Baston v. Yett, et al.

Filing 31

FINDINGS and RECOMMENDATIONS recommending that 18 Defendants' Motion to Dismiss be DENIED re 1 Prisoner Civil Rights Complaint signed by Magistrate Judge Erica P. Grosjean on 12/4/2017. Referred to Judge O'Neill. Objections to F&R due within fourteen (14) days. (Jessen, A)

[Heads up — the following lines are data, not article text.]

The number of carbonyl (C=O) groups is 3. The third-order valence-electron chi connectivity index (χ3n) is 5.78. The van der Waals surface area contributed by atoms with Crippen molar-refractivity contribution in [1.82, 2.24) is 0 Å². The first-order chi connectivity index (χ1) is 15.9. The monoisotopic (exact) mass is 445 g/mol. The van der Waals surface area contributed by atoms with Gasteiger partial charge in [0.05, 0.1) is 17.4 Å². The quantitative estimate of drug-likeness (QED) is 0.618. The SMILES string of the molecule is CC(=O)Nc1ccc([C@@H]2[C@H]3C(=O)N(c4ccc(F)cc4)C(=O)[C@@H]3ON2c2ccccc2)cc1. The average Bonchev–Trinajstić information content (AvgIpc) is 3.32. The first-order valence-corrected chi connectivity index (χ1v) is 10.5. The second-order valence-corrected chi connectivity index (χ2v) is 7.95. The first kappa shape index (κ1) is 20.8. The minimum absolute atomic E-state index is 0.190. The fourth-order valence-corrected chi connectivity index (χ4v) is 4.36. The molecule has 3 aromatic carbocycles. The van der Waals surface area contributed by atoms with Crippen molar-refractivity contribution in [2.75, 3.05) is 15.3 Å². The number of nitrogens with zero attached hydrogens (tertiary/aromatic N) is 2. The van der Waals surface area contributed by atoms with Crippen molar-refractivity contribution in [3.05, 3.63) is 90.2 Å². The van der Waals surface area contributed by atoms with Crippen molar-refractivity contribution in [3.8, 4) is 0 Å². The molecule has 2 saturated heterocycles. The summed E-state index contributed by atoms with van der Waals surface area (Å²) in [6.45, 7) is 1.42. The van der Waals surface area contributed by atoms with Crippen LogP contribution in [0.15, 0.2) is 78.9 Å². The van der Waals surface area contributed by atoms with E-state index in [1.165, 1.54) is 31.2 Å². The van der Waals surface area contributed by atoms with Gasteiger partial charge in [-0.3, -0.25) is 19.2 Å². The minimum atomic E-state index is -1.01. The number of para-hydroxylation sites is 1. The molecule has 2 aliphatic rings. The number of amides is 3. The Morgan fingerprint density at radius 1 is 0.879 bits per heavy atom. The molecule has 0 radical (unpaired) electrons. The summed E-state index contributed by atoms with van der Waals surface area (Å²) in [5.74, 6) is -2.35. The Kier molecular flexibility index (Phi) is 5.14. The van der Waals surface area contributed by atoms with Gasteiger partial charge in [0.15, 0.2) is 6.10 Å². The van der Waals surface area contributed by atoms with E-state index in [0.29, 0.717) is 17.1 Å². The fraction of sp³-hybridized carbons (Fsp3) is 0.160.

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1 UNITED STATES DISTRICT COURT 2 EASTERN DISTRICT OF CALIFORNIA 3 4 FINDINGS AND RECOMMENDATIONS THAT DEFENDANTS’ MOTION TO DISMISS BE DENIED Plaintiff, 5 v. 6 7 Case No. 1:16-cv-01564-LJO-EPG ELGAN BASTON, (ECF No. 18) EDWARD M. YETT, et al., 8 9 10 OBJECTIONS, IF ANY, TO BE FILED WITHIN 14 DAYS Defendants. I. INTRODUCTION Elgan Baston (“Plaintiff”) is a state prisoner proceeding pro se and in forma pauperis in 11 this civil rights action pursuant to 42 U.S.C. § 1983. 12 Now before the Court is Defendants Benjamin Arreguin, Kristofer R. Campbell, Eddie 13 Ohaya, Michael A. Toscano, and Edward M. Yett’s motion to dismiss Plaintiff’s Complaint. 14 (ECF No. 18.) Defendant D. Curry also filed a joinder in the motion to dismiss after he was 15 served with process in this case. (ECF Nos. 26-27.) 16 For the following reasons, it is recommended that Defendants’ motion to dismiss be 17 denied. SUMMARRY OF ALLEGATIONS IN COMPLAINT1 18 II. 19 Plaintiff alleges that Defendants failed to protect him from an attack while he was 20 incarcerated at California Correctional Institution (“CCI”) in Tehachapi, California.2 Plaintiff 21 was previously housed in segregated housing in the Substance Abuse Treatment Facility in 22 California State Prison, Corcoran, (“SATF”) because prison officials received confidential 23 information that Plaintiff was going to be attacked for failing to pay an unpaid debt. Despite this 24 knowledge, Defendant Curry transferred Plaintiff, a non-violent and non-gang-affiliated inmate, 25 from SATF to CCI, an institution intended to house CDCR’s most violent and disruptive 26 1 The Court hereby incorporates by reference the summary of the allegations into these Findings and 27 Recommendations. (ECF No. 7, pp. 2-6.) 2 Both SATF and CCI are correctional facilities under the authority of the California Department of 28 Corrections and Rehabilitation (“CDCR”). 1 1 inmates. Upon Plaintiff’s arrival at CCI, it is alleged that Defendant Yett failed to properly 2 classify Plaintiff’s security level, which resulted in Plaintiff being placed among violent inmates. 3 On the day of the attack, December 30, 2015, it is alleged that Defendants Arreiguin, 4 Ohaya, Campbell and Toscano were assigned to monitor the Building 4 rotunda area. However, 5 these Defendants’ view of area from which the rotunda area was monitored, the glass floor of the 6 control booth, was obstructed by blankets. Defendants Arreiguin, Ohaya, Campbell and Toscano 7 had knowledge of the obstruction, but in contravention of CCI policy, took no action to remove 8 it. 9 On the same day, Plaintiff and other inmates in Building 4 were released to the recreation 10 yard. While Plaintiff was in the recreation yard, a fight ensued between several other inmates, 11 requiring the use of force to subdue the aggressors. After this incident, all inmates were recalled 12 back into Building 4. During the controlled recall, Defendants Campbell, Toscano, and Arreguin 13 were aware that there were no staff present inside the Building 4 rotunda to provide direct and 14 constant supervision, and were aware that Ohaya had placed blankets in the control booth, 15 obstructing the supervision of the rotunda area. 16 As Plaintiff walked through the rotunda back to his assigned cell, he was attacked by two 17 inmates, one or both of whom stabbed or sliced the left side of his neck. 18 III. FAILURE TO STATE A CLAIM AND SUPPLEMENTAL JURISDICTION 19 On April 26, 2017, Chief U.S. District Judge Lawrence O’Neill entered a screening order 20 (the “screening order”) pursuant to 28 U.S.C. § 1915A finding as follows: 21 22 23 24 25 26 1. Plaintiff stated a cognizable failure to protect claim under the Eighth Amendment of the U.S. Constitution; 2. Plaintiff stated a state law negligence claim to which he exhausted his administrative remedies; and 3. The exercise of supplemental jurisdiction under 28 U.S.C. § 1367 over the state law negligence claim was appropriate. 27 (ECF No. 7.) 28 In their motion to dismiss, Defendants contend that this action should be dismissed 2 1 because: 2 1. Plaintiff fails to state sufficient facts to support his failure to protect claim under the Eighth Amendment; 3 4 2. Supplemental jurisdiction over Plaintiff’s state law negligence claim should be declined; 5 6 3. Defendants are immune to Plaintiff’s negligence claim under Government Code § 820.8; and 7 8 4. Defendants are entitled to qualified immunity. 9 (ECF No. 18.) 10 Judge O’Neill has already addressed the first two arguments in the screening order. (ECF 11 No. 7.) A § 1915A screening order and an order resolving a Rule 12(b)(6) motion to dismiss 12 utilize the same claim standard. See Wilhelm v. Rotman, 680 F.3d 1113, 1121 (9th Cir. 2012) 13 (“Failure to state a claim under § 1915A incorporates the familiar standard applied in the context 14 of failure to state a claim under Federal Rule of Civil Procedure 12(b)(6). [citations]”). 15 Defendants fail to reference, not to mention address, Judge O’Neill’s screening order. 16 Defendants do not point to any error in that decision. Instead, Defendants make arguments 17 already considered and rejected in that order. 18 In any event, the undersigned judge reaches the same result as Judge O’Neill in the 19 screening order after considering Defendants’ motion to dismiss: Plaintiff has stated a claim for 20 failure to protect and the exercise of supplemental jurisdiction over the negligence claim is 21 appropriate. Accordingly, this Court recommends that the motion to dismiss be denied as to 22 Defendants’ first two arguments. 23 The only remaining arguments in the motion to dismiss are the third and fourth 24 arguments concerning immunity, which the Court will now address. 25 IV. QUALIFIED IMMUNITY 26 Defendants argue that they are entitled to qualified immunity because 1) they did not 27 violate Plaintiff’s constitutional rights, and 2) if they did, the right was not clearly established. 28 “To determine whether an individual officer is entitled to qualified immunity, we ask (1) whether 3 1 the official violated a constitutional right and (2) whether the constitutional right was clearly 2 established.” C.B. v. City of Sonora, 769 F.3d 1005, 1022 (9th Cir. 2014) (citing Pearson v. 3 Callahan, 555 U.S. 223, 232, 236, 129 S.Ct. 808, 172 L.Ed.2d 565 (2009); A.D. v. California 4 Highway Patrol, 712 F.3d 446, 453–54 (9th Cir. 2013)). At the motion to dismiss stage, the 5 court treats the allegations in the complaint as true and dismissal on qualified immunity grounds 6 is not appropriate unless the court can determine from the face of the complaint that qualified 7 immunity applies. Groten v. California, 251 F.3d 844, 851 (9th Cir. 2001). 8 In the screening order, Judge O’Neill found that Plaintiff sufficiently alleged a 9 constitutional violation -- a failure to protect claim -- as follows: 10 11 12 13 14 As detailed above, Plaintiff has alleged that the failure to classify and house him properly and in accordance with CDCR policy by Curry and Yett resulted in him sustaining a serious injury after being attacked by two unknown inmates in the Building 4 rotunda area that should have been monitored by Ohaya, Arreguin, Toscano and Campbell. Plaintiff’s allegations regarding his history of owing a debt and previously being placed in protective housing and Defendants’ awareness of his history and housing needs are sufficient at this stage of proceedings and satisfy the requirements set forth above. 15 (ECF No. 7, p. 9.) Thus, the Court will turn its analysis to the second prong of the qualified 16 immunity inquiry; whether the constitutional right was clearly established. 17 With regard to the second prong of the qualified immunity analysis, the Supreme Court 18 of the United States has stated: 19 20 21 22 23 24 25 26 27 28 A clearly established right is one that is “sufficiently clear that every reasonable official would have understood that what he is doing violates that right.” Reichle v. Howards, 566 U.S. ––––, ––––, 132 S.Ct. 2088, 2093, 182 L.Ed.2d 985 (2012) (internal quotation marks and alteration omitted). “We do not require a case directly on point, but existing precedent must have placed the statutory or constitutional question beyond debate.” Ashcroft v. al–Kidd, 563 U.S. 731, 741, 131 S.Ct. 2074, 179 L.Ed.2d 1149 (2011). Put simply, qualified immunity protects “all but the plainly incompetent or those who knowingly violate the law.” Malley v. Briggs, 475 U.S. 335, 341, 106 S.Ct. 1092, 89 L.Ed.2d 271 (1986). “We have repeatedly told courts ... not to define clearly established law at a high level of generality.” al–Kidd, supra, at 742, 131 S.Ct. 2074. The dispositive question is “whether the violative nature of particular conduct is clearly established.” Ibid. (emphasis added). This inquiry “ ‘must be undertaken in light of the specific context of the case, not as a broad general proposition.’ ” 4 1 2 Brosseau v. Haugen, 543 U.S. 194, 198, 125 S.Ct. 596, 160 L.Ed.2d 583 (2004) (per curiam) (quoting Saucier v. Katz, 533 U.S. 194, 201, 121 S.Ct. 2151, 150 L.Ed.2d 272 (2001)). 3 Mullenix v. Luna, 136 S. Ct. 305, 308, 193 L. Ed. 2d 255 (2015). 4 In discussing the application of qualified immunity to a failure to protect claim in Castro 5 v. City of Los Angeles, the U.S. Court of Appeals for the Ninth Circuit stated the following: 6 7 8 9 10 11 12 13 14 15 16 17 First, a right is clearly established when the “contours of the right [are] sufficiently clear that a reasonable official would understand that what he is doing violates that right.” Serrano v. Francis, 345 F.3d 1071, 1077 (9th Cir. 2003) (quoting Anderson v. Creighton, 483 U.S. 635, 640, 107 S.Ct. 3034, 97 L.Ed.2d 523 (1987)). The “contours” of Castro's right were his right to be free from violence at the hands of other inmates. Farmer, 511 U.S. at 833, 114 S.Ct. 1970. The Supreme Court need not catalogue every way in which one inmate can harm another for us to conclude that a reasonable official would understand that his actions violated Castro's right. Nor do the official's actions, in this context, require some affirmative act. As we held months before Castro's arrest, “direct causation by affirmative action is not necessary: ‘a prison official may be held liable under the Eighth Amendment if he knows that inmates face a substantial risk of serious harm and disregards that risk by failing to take reasonable measures to abate it.’ ” Clem v. Lomeli, 566 F.3d 1177, 1182 (9th Cir. 2009) (ellipsis omitted) (quoting Farmer, 511 U.S. at 847, 114 S.Ct. 1970). The contours of the right required only that the individual defendants take reasonable measures to mitigate the substantial risk to Castro. Accordingly, we reject the individual defendants’ argument that the law on which Castro bases his claim was not clearly established at the time of the incident. Therefore, qualified immunity does not bar the claim against them. 18 833 F.3d 1060, 1067 (9th Cir. 2016), cert. denied sub nom. Los Angeles Cty., Cal. v. Castro, 137 19 S. Ct. 831, 197 L. Ed. 2d 69 (2017). 20 Here, construing all facts in favor of Plaintiff, a reasonable official in Defendant Curry 21 and Yett’s position would have understood that the failure to classify and house Plaintiff 22 properly and in accordance with CDCR policy would create an excessive risk to Plaintiff’s 23 safety. Likewise, a reasonable official in Defendants Ohaya, Arreguin, Toscano and Campbell’s 24 position would have understood that creating excessive risk to inmate safety by failing to 25 properly monitor the rotunda area where Plaintiff was attacked would create a substantial risk to 26 the safety of the inmates, including Plaintiff. As provided in Castro, “[t]he contours of the right 27 28 5 1 required only that the individual defendants take reasonable measures to mitigate the substantial 2 risk…” Castro, 833 F.3d at 1067. 3 The Court must treat the allegations in the Complaint as true at this stage of the case. See 4 Groten, 251 F.3d at 851. Clearly, material issues of fact remain to be determined. At a later 5 stage of the case, those facts might very well show that Defendants acted reasonably. 6 V. IMMUNITY UNDER CALIFORNIA GOVERNMENT CODE § 820.8 7 Defendants claim that they are entitled to immunity under California Government Code § 8 820.8 because Plaintiff has not alleged any facts that show the acts or omissions of any of the 9 Defendants caused his injuries. The statute relied upon by Defendants provides as follows: 10 11 12 Except as otherwise provided by statute, a public employee is not liable for an injury caused by the act or omission of another person. Nothing in this section exonerates a public employee from liability for injury proximately caused by his own negligent or wrongful act or omission. 13 Cal. Gov't Code § 820.8. 14 “To establish liability in negligence, it is a fundamental principle of tort law that there 15 must be a legal duty owed to the person injured and a breach of that duty which is the proximate 16 cause of the resulting injury.” Ileto v. Glock Inc., 349 F.3d 1191, 1206 (9th Cir. 2003) (quoting 17 Jacoves v. United Merchandising Corp., 9 Cal.App.4th 88, 11 Cal.Rptr.2d 468, 484 (1992)). 18 California law recognizes a special relationship between jailer and prisoner giving rise to such a 19 duty of care. See Giraldo v. California Dep't of Corr. & Rehab., 168 Cal. App. 4th 231, 250, 85 20 Cal. Rptr. 3d 371, 386 (Cal.App., 1st Dist. 2008) (providing that it is “manifestly foreseeable that 21 an inmate may be at risk of harm” so as to give rise to the special relationship as prisoners are 22 vulnerable and dependent upon the jailer for protection). “Proximate cause ‘limits the 23 defendant's liability to those foreseeable consequences that the defendant's negligence was a 24 substantial factor in producing.’” Ileto, 349 F.3d at 1206 (quoting Mendoza v. City of Los 25 Angeles, 66 Cal.App.4th 1333, 78 Cal.Rptr.2d 525, 530 (1998)). “Whether an act is the 26 proximate cause of injury is generally a question of fact; it ‘is a question of law where the facts 27 are uncontroverted and only one deduction or inference may reasonably be drawn from those 28 facts.’” Id. (quoting Garman v. Magic Chef, Inc., 117 Cal.App.3d 634, 173 Cal.Rptr. 20, 22 6 1 (1981)). 2 The immunity statute relied upon Defendants, Cal. Gov't Code § 820.8, provides that 3 “[n]othing in this section exonerates a public employee from liability for injury proximately 4 caused by his own negligent or wrongful act or omission.” Under a plain reading of this text, the 5 application of § 820.8 immunity would be not be permitted at the motion to dismiss stage where 6 a plaintiff properly alleges a negligence claim because negligence includes the element of 7 proximate causation. 8 In the screening order, the Court summarized the negligence allegations as follows: 9 Plaintiff has alleged negligence, under California state law, against all Defendants. Compl. at 12. Specifically, Plaintiff alleges that: Yett owed him a duty to properly classify and house him, and was negligent when he failed to remove Plaintiff from an improper facility; that Campbell, Toscano, and Arreguin owed him a duty to maintain direct and constant supervision of inmates known to be violent, failed to perform this duty, and directly and proximately caused him to be attacked; that Ohaya owed Plaintiff a duty to supervise the control booth, and that he failed in this duty when he placed blankets in a manner that improperly obstructed the view of the rotunda area from the control booth; and that Curry owed Plaintiff a duty to ensure he was properly housed in an institution appropriate with his placement score and case factors, and that Curry failed in this duty when he/she caused Plaintiff to be transferred to a facility designed for CDCR’s most violent inmates. Id. at 12-13. Plaintiff alleges that each Defendant’s breach of their respective duties directly and proximately caused him to suffer the attack and sustain general damages. Id. 10 11 12 13 14 15 16 17 18 19 (ECF No. 7, p. 10.) Thus, the Court found in the screening order that Plaintiff had properly 20 alleged that each Defendant had proximately caused his injuries. Accordingly, the Court cannot 21 conclude at the motion to dismiss stage that Defendants are entitled to immunity under Cal. 3 22 Gov't Code § 820.8. 23 VI. CONCLUSION 24 Based on the foregoing, it is HEREBY RECOMMENDED that Defendants’ motion to 25 dismiss (ECF No. 18) be denied. 26 27 3 However, like the qualified immunity discussion above, this conclusion does not 28 prevent Defendants from raising the argument again at a later stage of this litigation. 7 1 These findings and recommendations are submitted to the district judge assigned to the 2 case, pursuant to the provisions of Title 28 U.S.C. ' 636(b)(l). Within fourteen days after being 3 served with these findings and recommendations, Plaintiff may file written objections with the 4 court. Such a document should be captioned "Objections to Magistrate Judge's Findings and 5 Recommendations." Plaintiff is advised that failure to file objections within the specified time may result in the waiver of rights on appeal. Wilkerson v. Wheeler, 772 F.3d 834, 839 (9th Cir. 6 2014) (quoting Baxter v. Sullivan, 923 F.2d 1391, 1394 (9th Cir. 1991)). 7 8 9 IT IS SO ORDERED. 10 11 Dated: December 4, 2017 /s/ UNITED STATES MAGISTRATE JUDGE 12 13 14 15 16 17 18 19 20 21 22 23 24 25 26 27 28 8